Coronavirus is still lurking around like an eagle ready to take a swoop on unsuspecting chicks; hygiene and sanitation are key measures to curb the virus, but it remains to be seen whether institutions of learning will heed to the uphill task.
Depending on resource capacity and tradition, there’s proof that most institutions across the country have for long maintained the basic minimum requirements of hygiene and sanitation.
However, despite efforts, just like any public place, the status of hygiene and sanitation in Ugandan schools has always been up for debate. Talk about over crowding in Universal Primary and Secondary Education schools; poorly aerated and spaced dormitories; or the whispers about infections students acquire through sharing hygiene facilities such as toilets, beds, basins and bathrooms. Many unhealthy habits in schools crop up either because of a lax in rules or student’s unruly behaviour. Infections
Mr Emmanuel Mulondo, a parent shares how his healthy daughter at one time acquired an infection at her former primary school.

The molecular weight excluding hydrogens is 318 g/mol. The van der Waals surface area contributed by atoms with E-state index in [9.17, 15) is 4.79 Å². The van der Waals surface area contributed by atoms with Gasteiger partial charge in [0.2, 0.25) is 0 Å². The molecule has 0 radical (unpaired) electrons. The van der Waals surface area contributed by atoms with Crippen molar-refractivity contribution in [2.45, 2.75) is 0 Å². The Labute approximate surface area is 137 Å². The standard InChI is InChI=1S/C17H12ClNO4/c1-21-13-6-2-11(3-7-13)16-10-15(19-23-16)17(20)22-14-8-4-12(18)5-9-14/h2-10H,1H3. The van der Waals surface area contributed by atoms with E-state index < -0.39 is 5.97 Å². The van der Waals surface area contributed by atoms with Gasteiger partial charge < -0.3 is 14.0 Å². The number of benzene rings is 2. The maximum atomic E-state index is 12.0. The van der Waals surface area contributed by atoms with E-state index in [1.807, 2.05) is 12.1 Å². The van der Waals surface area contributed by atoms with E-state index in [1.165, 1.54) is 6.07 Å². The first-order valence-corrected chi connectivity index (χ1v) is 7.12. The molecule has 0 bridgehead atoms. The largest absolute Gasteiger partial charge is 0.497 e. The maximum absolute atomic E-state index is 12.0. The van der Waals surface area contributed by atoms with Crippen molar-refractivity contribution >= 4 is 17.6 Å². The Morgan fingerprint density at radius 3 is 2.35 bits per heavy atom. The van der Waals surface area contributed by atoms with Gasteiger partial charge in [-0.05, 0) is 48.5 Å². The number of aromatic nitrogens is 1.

He says the school denied any wrong doing insisting she could have got the infection from home.
However, further investigations by health workers revealed that the student acquired the infection from the school toilets which were shared by other students- an indication that perhaps the seats were not clean enough and or there were students with such infections in the school.
“One child brought the infection but it spread out to most of the girls in the boarding section,” Mulondo recalls, “When parents found out that the problem was in the school, we made noise and the school changed the toilets.”
Mulondo says hygiene for students remains important.
Betty Nalumansi, a teacher at Kitante Hill Secondary School in Kololo says the whole idea of a student maintaining good hygiene starts from home. Whereas schools try to implement hygiene and sanitation policies; some students cannot follow the rule book.
There are a number of unhygienic practices by students that go unnoticed below the radar of the school rules, according to Nalumansi. She mentions that these may include; students who rarely wash their uniforms; sharing of drinks such as sodas or juice as well as utensils such as plates and cups.
“When it comes to lunch, some students donot wash their plates with soap but will only rinse them,” she says, adding that incase one student doesn’t carry a plate, they usually borrow the same plate used by a colleague.
Nalumansi says personal hygiene for students remains a matter of concern in such times.
“We still have cases of students not bathing and washing uniforms,” she says, “You enter a classroom and there’s a stench from one corner. Even, when we (teachers) check students’ bags, we find them dirty!” Meanwhile, some students also share sweaters and uniforms.